At the time, an overjoyed Deborah shared: “He finally put a ring on it. If you follow me, you will know brother banter features highly, and even Prince William got in on the action recently. The question to my brother has always been, ‘why haven’t you proposed?'"

"I am so pleased he is engaged, I love Ashley and they are so happy together."

Ben paid tribute to his "big sis" in a heartfelt Instagram post, following her death. 

"Saying bye is never going to be easy, but knowing you achieved more than any of us could ever dream of…and so, so much more…makes it that little bit more bearable," he wrote.

Deborah's sister Sarah recently appeared on chat show Lorraine, for the return of the 'No Butts' campaign - a bowel cancer campaign Deborah set up with the ITV host to raise further awareness.

Talking about her late sister, Sarah admitted to missing Deborah's "sparkle" and her ability to "make the normal a little bit different and fun". She also credited Deborah's openness with her cancer as having helped the family grieve.

"'A lot of people have often come up and said, "Oh it must be really hard to talk about", but actually it's kind of been like therapy,' she told Lorraine. "And the fact that Deborah was so open about it, we haven't had to explain a lot of the hard stuff, she's done that for us...she's left us a real privilege of a legacy."

Talking on the Big C podcast back in January 2023, Sarah shared how she likes to remember Deborah now. "I think the spontaneity of her is how I remember her - and just her laugh."

What happened to Deborah James aka 'Bowelbabe'?

Dame Deborah James passed away on June 28, 2022, aged 40. A month prior, the podcaster and author announced she had decided to move into end-of-life care following her fight with incurable bowel cancer for five years. 

When announcing her decision to receive respite care in May 2022, James launched the Bowelbabe Fund to raise money for UK charity Cancer Research. In the weeks following, the campaign amassed over £7 million. Her charitable efforts led to Deborah being made a Dame by Queen Elizabeth II. Prince William stopped by her parent's home that same month for tea, champagne and to present Deborah with her damehood personally.

In April 2023, the Bowelbabe fund shared that the current total stands at £11.3 million. "This incredible amount of money will help give more people more time with the people they love by funding cutting-edge research, spreading the word about signs and symptoms, and smashing the stigmas around cancer," reads the Bowelbabe social media post.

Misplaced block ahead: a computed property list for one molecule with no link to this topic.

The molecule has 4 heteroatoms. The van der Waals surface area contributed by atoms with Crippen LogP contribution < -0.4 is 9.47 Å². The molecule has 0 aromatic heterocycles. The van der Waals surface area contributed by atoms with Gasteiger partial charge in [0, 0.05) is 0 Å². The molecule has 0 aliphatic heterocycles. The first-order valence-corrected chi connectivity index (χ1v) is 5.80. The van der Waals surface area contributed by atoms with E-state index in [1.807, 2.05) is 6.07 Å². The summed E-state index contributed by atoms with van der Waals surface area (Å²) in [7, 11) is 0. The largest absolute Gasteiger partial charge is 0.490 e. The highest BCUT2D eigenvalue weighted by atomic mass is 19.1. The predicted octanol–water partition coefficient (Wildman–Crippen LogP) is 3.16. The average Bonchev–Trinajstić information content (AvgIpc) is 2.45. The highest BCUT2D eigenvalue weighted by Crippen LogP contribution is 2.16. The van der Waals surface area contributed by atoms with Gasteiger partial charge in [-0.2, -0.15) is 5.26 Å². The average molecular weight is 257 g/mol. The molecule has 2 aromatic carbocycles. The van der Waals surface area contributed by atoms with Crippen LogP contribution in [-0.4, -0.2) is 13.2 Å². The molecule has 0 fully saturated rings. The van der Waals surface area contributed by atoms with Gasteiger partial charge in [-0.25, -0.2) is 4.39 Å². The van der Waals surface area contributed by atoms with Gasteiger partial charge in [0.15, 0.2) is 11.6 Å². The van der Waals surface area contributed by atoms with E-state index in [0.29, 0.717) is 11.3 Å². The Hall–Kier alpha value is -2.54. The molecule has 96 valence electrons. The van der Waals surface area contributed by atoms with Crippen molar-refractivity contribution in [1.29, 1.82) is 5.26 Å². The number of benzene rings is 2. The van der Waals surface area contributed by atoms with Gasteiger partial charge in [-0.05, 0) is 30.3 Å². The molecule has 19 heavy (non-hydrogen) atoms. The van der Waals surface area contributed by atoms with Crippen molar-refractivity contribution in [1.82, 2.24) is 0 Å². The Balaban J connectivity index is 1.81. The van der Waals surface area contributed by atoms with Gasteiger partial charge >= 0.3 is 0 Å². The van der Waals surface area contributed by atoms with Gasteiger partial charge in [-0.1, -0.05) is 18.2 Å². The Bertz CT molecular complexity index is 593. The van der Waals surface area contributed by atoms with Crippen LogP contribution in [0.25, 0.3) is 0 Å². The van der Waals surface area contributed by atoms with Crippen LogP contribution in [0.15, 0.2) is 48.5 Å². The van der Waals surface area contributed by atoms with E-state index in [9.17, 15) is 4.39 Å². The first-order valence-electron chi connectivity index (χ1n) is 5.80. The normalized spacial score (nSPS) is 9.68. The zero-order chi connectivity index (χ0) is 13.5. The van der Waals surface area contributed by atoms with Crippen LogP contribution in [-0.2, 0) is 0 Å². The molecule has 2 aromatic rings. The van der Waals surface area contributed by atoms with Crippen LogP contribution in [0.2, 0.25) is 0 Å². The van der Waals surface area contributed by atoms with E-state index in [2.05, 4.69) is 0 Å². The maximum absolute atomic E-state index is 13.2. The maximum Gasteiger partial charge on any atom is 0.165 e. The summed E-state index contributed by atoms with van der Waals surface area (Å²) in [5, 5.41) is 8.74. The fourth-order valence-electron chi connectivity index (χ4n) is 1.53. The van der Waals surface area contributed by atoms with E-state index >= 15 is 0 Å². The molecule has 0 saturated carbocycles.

The fund remains open today and still accepting donations for Cancer Research UK. You can donate via the official website.

"The reason I created [Bowelbabe] is because I felt that she was the polar opposite to the perception of somebody with bowel cancer," Deborah said. "I have the old man's cancer, but I like high heels and glitter skirts as well as the next 35 year old, so it's breaking down those perceptions of what cancer looks like.

"My statistics are hideous. [Fewer] than one in 10 people survive what I have for more than five years. So I know what I'm faced against, but I have hope. To be honest with you, I feel that if you don't have hope, then what have you got?

"Don't get me wrong, we all agree that the physical challenge is there, but the mental challenge, that's just as much in itself."

Deborah James posing in her hospital gown in a clip from her Bowelbabe documentary

(Image credit: BBC pictures)

Deborah was just 35-years-old when she was diagnosed with bowel cancer in December 2016. The former deputy headteacher quit her day job to educate and inspire other cancer patients across the world. Her campaigning included a weekly cancer column for The Sun newspaper and presenting the BBC 5 live podcast You, Me and the Big C alongside Lauren Mahon and the late Rachael Bland.

In addition to the Bowelbabe fund, Deborah launched a charity clothing line with In the Style in the last month of her life (which raised an extra £1 million) and managed to get toilet paper company Andrex to print the symptoms of bowel cancer on 29 million packs of their toilet paper.

Announcing Deborah's death back in June 2022, her family re-shared her words of wisdom to champion going forward. "Find a life worth enjoying; take risks; love deeply; have no regrets; and always, always have rebellious hope. And finally, check your poo – it could just save your life."

Find out more about Bowel Cancer symptoms and how to check your poo for Bowel Cancer.

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Emily Stedman
Features Editor

Emily Stedman is the former Features Editor for GoodTo covering all things TV, entertainment, royal, lifestyle, health and wellbeing. Boasting an encyclopaedic knowledge on all things TV, celebrity and royals, career highlights include working at HELLO! Magazine and as a royal researcher to Diana biographer Andrew Morton on his book Meghan: A Hollywood Princess. In her spare time, Emily can be found eating her way around London, swimming at her local Lido or curled up on the sofa binging the next best Netflix show.